Marc QUINN (b. 1964)
Bill Waltier (Blind from birth)
203/4 x 93/4 w x 83/4 in. (53 x 24,5 x 22,5 cm)
Incised signature and number to the underside “Marc Quinn 1/3”.
This work is number 1 from the edition of 3.
-White Cube, London
THE CLASSICAL NOW, 2 March – 28 April 2018, King’s College London:
In Mirrors for the Blind I made portrait heads of Anna Cannings and Bill Waltier, who have both been blind from birth. When they touched their portraits it was the first time they had ‘seen’ themselves in the way they ‘see’ others, with touch. To me these portraits are linked to the DNA portraits, by way of which we are the first generation of people who are able to ‘read’ the instructions to make ourselves. If the original marble sculptures were, in a way, taking the fragmented statuary literally, by finding models whose real bodies were like that, these were taking the blind eyes of Roman portrait busts literally and making them mean what they seem to say.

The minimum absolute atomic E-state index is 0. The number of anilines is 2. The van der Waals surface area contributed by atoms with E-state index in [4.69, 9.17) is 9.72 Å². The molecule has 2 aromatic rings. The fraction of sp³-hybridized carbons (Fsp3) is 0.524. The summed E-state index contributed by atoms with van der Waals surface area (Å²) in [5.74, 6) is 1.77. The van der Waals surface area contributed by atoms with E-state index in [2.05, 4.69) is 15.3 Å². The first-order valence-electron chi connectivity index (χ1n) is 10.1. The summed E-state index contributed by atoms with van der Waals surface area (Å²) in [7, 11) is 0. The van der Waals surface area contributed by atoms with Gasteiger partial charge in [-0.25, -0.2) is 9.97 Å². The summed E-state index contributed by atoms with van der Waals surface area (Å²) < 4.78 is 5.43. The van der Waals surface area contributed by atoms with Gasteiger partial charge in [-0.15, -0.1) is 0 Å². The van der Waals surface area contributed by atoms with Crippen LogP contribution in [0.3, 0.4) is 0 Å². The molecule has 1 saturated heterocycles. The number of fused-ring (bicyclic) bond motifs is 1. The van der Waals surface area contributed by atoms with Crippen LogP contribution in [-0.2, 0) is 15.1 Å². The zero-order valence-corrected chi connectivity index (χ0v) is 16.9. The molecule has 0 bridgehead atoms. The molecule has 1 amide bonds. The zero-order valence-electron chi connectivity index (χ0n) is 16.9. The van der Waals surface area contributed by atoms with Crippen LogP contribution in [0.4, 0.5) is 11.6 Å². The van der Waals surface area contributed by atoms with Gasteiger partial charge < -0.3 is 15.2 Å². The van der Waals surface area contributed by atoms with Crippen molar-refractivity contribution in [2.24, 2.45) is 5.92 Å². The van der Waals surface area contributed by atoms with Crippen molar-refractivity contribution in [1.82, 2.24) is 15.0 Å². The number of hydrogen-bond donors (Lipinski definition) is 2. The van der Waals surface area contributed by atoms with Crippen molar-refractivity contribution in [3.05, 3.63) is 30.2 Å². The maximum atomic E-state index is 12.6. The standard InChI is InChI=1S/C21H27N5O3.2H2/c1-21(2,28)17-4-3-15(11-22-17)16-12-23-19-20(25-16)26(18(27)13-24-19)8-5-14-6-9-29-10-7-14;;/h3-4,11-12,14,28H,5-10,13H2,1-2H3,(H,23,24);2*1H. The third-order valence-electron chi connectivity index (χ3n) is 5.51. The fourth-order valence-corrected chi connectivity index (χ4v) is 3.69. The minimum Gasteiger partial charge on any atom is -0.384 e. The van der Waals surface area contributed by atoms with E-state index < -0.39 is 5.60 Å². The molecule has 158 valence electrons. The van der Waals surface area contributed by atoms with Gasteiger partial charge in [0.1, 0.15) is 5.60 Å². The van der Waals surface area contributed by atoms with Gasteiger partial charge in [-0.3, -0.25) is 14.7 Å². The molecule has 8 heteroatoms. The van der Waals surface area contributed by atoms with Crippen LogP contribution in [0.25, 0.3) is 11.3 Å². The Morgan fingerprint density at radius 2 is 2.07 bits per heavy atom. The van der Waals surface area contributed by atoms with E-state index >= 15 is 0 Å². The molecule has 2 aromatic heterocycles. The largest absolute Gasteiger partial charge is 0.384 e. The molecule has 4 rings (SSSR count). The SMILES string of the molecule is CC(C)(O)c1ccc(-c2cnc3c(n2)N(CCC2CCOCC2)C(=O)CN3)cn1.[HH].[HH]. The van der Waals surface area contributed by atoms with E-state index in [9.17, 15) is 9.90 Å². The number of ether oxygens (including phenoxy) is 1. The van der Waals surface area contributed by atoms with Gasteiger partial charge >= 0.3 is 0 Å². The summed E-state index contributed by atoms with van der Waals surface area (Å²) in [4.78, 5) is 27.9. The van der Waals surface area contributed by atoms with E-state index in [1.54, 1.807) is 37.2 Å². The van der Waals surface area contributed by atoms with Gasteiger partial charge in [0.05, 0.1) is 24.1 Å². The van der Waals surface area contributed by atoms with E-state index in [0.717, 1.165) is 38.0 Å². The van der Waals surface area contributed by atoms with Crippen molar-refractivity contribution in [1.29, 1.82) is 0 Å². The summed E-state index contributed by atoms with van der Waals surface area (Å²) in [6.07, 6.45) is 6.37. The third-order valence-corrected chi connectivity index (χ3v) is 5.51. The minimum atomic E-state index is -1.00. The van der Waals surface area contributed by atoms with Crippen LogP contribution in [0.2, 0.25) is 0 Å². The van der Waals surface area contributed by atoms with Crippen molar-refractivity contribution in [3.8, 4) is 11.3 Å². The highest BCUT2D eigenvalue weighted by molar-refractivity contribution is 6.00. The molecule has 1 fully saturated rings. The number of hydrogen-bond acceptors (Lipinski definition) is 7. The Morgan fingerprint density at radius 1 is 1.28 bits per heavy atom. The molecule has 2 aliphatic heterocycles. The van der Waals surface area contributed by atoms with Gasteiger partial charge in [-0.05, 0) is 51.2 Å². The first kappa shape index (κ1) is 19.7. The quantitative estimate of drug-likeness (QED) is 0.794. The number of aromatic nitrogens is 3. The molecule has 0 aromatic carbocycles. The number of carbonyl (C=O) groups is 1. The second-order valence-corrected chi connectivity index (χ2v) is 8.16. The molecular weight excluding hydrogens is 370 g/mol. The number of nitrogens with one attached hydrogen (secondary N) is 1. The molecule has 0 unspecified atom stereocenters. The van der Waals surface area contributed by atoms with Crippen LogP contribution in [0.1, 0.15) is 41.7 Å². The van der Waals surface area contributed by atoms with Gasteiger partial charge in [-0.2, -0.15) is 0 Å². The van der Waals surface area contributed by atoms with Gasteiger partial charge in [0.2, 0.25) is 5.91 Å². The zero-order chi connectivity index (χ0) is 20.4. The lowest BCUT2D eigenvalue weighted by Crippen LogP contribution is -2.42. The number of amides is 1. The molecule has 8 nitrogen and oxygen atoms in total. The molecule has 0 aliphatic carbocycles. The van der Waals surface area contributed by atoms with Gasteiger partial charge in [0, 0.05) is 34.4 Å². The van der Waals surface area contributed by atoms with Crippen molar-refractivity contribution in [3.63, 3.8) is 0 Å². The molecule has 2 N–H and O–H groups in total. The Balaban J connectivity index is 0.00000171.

Marc Quinn, Recent Sculptures Catalogue, Groninger Museum, 2006
Marc Quinn about his marble sculptures:
These marble sculptures were made with traditional marble masons in Pietrasanta, Italy. They are partly inspired by the Elgin Marbles at the British Museum and other classical, fragmented or damaged classical statues such as the Venus de Milo at the Louvre. Neoclassical in appearance, they present images of ‘incomplete’ bodies, of people who have either lost limbs due to accident or who were born with a disability. By adopting the language of idealism, they relate to images of ‘idealised’ beauty that Neoclassicism sought to represent but also highlight the fact that while the notion of an incomplete body is something that is celebrated and acceptable within the context of art history, it is not always so in real life. These works explore the contradictions between our outside appearance and inner being, celebrating imperfection and the beauty of different kinds of bodies as well as the strength and vitality of the human spirit.